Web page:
RE-EDUCATION

A form or stage of psychologial treatment in which the patient is taught—or, better, given an opportunity to learn for himself—more effective ways of dealing with problems and relationships.The term is a broad one that arises out of the fact that the goal of therapy is not merely to eliminate disturbing reactions or faulty modes of adjustment, but to replace them with more successful behavior. Most therapists view this process as “emotional re-education,” or “corrective emotional experience,” and not as a simple learning process. The reason for the emphasis on emotion is that psychotherapy is rarely viewed as an intellectual procedure. It can be effective only through modification of the patient’s feelings and reactions.There are many ways to approach re-education, and many levels of achievement. Probably the deepest and most difficult level is the one on which psychoanalysts operate. Their aim is to effect a fundamental change in the structure of the patient’s personality, so that changes in attitude and outward behavior will stem from inner sources. In the course of treatment, the patient gradually learns how to handle emotional situations, such as marital, social, or occupational problems, that have caused great anxiety in the past. If he finds his new patterns of adjustment rewarding and satisfying, he will become more capable of navigating on his own, without support from a therapist.Re-education is an essential aspect of treatment in most modem mental institutions. Patients are encouraged to adopt new attitudes toward themselves and new patterns of adjustment toward other people through such techniques as group therapy and occupational, social, and recreational activities. In the “total push,” milieu, and therapeutic community aproaches, the entire institutional life is viewed as a re-educational force. As institutionalized patients improve and approach discharge, they generally participate in classes and discussion groups which are designed to prepare them to find suitable jobs and meet the demands of everyday life in the community.Today a number of therapists are focusing directly on re-educational methods designed to bring about behavioral changes in neurotic patients. They believe it is possible to foreshorten or sweep away entirely the groundwork which psychoanalysts find so necessary —that is, the lengthy process of interpreting dreams and free associations, breaking through resistances, and analyzing the transference. Instead, they get down to the business of re-education at once, using whatever technique of behavior change they believe to be most effective. In persuasion treatment, the therapist first explores the patient’s difficulties, points out faulty reactions, such as a pattern of evading issues, and then encourages him to try different ways of meeting his problems. In directive psychotherapy, the therapist charges the patient with the responsibility of making definite changes in his behavior—for example, by asking a hypochondriac patient to refrain entirely from referring to his illnesses. In conditioned response treatment (behavior therapy), rewards may be used to reinforce new reaction patterns; or distasteful stimuli, such as electric shocks or nauseating drugs, may be used to eliminate undesirable behavior. Some therapists use hypnotic suggestion in combating insomnia, smoking, and overeating; a combination of hypnosis and relaxation techniques is occasionally applied to reduce anxiety and prepare an expectant mother to go through the birth process with a minimum of stress.All these methods have proved valuable in removing symptoms or bringing about desirable behavior changes. Their effectiveness, however, seems to be limited largely to the milder and less fixed conditions, such as habit disturbances, traumatic neuroses, phobias, and hysterical reactions of recent origin. The therapist must always be prepared for the possibility of relapse, which usually indicates that the patient’s problem is on a deeper level than behavior techniques can touch. Moreover, these techniques are not so simple and mechanical as they are sometimes pictured. Theywork best when the therapist establishes rapport with his patient, shows interest in his problems and concern for his welfare, and gains his confidence and trust. R. W. White (1964) sums up the case for and against the more rapid methods of re-education in these words: “We must accept the long-accumulating evidence that symptomatic treatment can be successful, but must not overlook the equally long-accumulating evidence that symptoms are in many cases the surface phenomena of more complex emotional difficulties.” See PERSUASION THERAPY, BEHAVIOR THERAPY, DIRECTIVE PSYCHOTHERAPY, HYPNOTHERAPY, RELAXATION THERAPY, MILIEU THERAPY, SOCIOTHERAPY, TOTAL PUSH THERAPY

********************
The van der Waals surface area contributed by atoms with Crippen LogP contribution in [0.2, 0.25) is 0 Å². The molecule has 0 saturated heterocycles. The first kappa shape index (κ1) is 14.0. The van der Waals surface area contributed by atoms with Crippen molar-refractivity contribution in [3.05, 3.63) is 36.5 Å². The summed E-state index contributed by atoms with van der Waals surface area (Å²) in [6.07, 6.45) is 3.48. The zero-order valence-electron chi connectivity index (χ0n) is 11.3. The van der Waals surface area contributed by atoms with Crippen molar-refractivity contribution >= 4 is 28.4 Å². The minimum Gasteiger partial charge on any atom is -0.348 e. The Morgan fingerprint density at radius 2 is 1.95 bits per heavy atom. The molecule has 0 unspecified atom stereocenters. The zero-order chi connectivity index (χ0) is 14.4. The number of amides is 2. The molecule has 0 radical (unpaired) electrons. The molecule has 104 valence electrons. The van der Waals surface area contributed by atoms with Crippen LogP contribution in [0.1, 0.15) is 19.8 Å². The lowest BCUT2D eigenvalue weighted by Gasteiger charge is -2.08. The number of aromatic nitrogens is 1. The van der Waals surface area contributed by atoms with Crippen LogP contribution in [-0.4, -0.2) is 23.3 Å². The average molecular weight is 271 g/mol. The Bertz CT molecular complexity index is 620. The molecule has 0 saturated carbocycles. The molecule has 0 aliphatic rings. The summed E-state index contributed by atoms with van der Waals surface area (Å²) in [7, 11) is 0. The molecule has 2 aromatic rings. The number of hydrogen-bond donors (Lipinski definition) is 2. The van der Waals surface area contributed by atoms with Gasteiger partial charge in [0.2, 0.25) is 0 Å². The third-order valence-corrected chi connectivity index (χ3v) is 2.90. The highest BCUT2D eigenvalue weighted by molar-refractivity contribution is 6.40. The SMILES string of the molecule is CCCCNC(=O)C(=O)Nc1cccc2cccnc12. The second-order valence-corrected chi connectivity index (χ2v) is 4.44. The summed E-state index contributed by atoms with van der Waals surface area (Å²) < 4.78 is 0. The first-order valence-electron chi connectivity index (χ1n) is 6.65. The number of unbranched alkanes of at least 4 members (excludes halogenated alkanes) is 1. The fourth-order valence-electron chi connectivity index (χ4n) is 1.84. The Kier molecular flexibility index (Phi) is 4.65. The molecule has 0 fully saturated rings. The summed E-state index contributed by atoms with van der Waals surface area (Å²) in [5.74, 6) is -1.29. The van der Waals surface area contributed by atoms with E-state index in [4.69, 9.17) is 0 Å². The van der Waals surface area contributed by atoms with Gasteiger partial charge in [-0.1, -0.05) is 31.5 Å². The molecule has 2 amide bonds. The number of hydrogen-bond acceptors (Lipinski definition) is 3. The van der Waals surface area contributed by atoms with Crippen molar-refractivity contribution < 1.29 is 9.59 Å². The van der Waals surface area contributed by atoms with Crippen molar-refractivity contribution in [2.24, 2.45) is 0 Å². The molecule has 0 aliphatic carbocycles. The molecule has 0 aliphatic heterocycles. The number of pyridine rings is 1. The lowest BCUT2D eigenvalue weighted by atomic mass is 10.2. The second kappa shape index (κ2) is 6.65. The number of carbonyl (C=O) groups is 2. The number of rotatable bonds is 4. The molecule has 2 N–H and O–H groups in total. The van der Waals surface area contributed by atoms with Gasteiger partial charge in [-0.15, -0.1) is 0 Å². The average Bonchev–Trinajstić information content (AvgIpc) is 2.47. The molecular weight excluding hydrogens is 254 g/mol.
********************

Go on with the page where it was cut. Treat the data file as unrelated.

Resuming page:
Cite this page: N., Pam M.S., "RE-EDUCATION," in PsychologyDictionary.org, November 28, 2018, https://psychologydictionary.org/re-education/ (accessed July 18, 2019).
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